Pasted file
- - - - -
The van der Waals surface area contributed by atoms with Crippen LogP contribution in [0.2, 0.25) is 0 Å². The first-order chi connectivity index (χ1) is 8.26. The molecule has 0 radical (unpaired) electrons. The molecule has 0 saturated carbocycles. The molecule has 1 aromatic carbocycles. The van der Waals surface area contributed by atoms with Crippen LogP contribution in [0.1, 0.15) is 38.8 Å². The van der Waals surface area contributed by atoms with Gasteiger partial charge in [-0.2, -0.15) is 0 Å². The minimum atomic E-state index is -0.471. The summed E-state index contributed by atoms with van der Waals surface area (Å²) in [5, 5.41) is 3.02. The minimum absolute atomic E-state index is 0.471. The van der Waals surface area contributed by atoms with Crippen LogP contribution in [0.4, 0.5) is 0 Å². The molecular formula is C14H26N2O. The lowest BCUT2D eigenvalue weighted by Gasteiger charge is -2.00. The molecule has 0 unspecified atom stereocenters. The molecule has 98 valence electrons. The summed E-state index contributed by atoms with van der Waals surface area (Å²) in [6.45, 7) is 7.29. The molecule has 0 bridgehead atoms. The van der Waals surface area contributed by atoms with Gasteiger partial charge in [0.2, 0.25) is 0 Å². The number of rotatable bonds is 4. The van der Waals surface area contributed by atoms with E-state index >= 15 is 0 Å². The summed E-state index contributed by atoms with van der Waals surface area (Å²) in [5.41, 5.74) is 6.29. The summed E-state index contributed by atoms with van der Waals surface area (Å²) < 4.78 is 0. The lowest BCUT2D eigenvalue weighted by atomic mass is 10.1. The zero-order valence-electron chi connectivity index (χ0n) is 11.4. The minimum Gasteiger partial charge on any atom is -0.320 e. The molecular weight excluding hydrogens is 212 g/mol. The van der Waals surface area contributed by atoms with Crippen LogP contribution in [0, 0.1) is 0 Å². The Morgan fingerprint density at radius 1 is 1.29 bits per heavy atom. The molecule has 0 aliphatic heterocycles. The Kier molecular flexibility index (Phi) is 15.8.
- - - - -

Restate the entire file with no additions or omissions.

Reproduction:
The van der Waals surface area contributed by atoms with Crippen LogP contribution in [0.2, 0.25) is 0 Å². The first-order chi connectivity index (χ1) is 8.26. The molecule has 0 radical (unpaired) electrons. The molecule has 0 saturated carbocycles. The molecule has 1 aromatic carbocycles. The van der Waals surface area contributed by atoms with Crippen LogP contribution in [0.1, 0.15) is 38.8 Å². The van der Waals surface area contributed by atoms with Gasteiger partial charge in [-0.2, -0.15) is 0 Å². The minimum atomic E-state index is -0.471. The summed E-state index contributed by atoms with van der Waals surface area (Å²) in [5, 5.41) is 3.02. The minimum absolute atomic E-state index is 0.471. The van der Waals surface area contributed by atoms with Crippen LogP contribution in [0.4, 0.5) is 0 Å². The molecular formula is C14H26N2O. The lowest BCUT2D eigenvalue weighted by Gasteiger charge is -2.00. The molecule has 0 unspecified atom stereocenters. The molecule has 98 valence electrons. The summed E-state index contributed by atoms with van der Waals surface area (Å²) in [6.45, 7) is 7.29. The molecule has 0 bridgehead atoms. The van der Waals surface area contributed by atoms with Gasteiger partial charge in [0.2, 0.25) is 0 Å². The number of rotatable bonds is 4. The van der Waals surface area contributed by atoms with E-state index >= 15 is 0 Å². The summed E-state index contributed by atoms with van der Waals surface area (Å²) in [5.41, 5.74) is 6.29. The summed E-state index contributed by atoms with van der Waals surface area (Å²) < 4.78 is 0. The lowest BCUT2D eigenvalue weighted by atomic mass is 10.1. The zero-order valence-electron chi connectivity index (χ0n) is 11.4. The minimum Gasteiger partial charge on any atom is -0.320 e. The molecular weight excluding hydrogens is 212 g/mol. The van der Waals surface area contributed by atoms with Crippen LogP contribution in [0, 0.1) is 0 Å². The Morgan fingerprint density at radius 1 is 1.29 bits per heavy atom. The molecule has 0 aliphatic heterocycles. The Kier molecular flexibility index (Phi) is 15.8.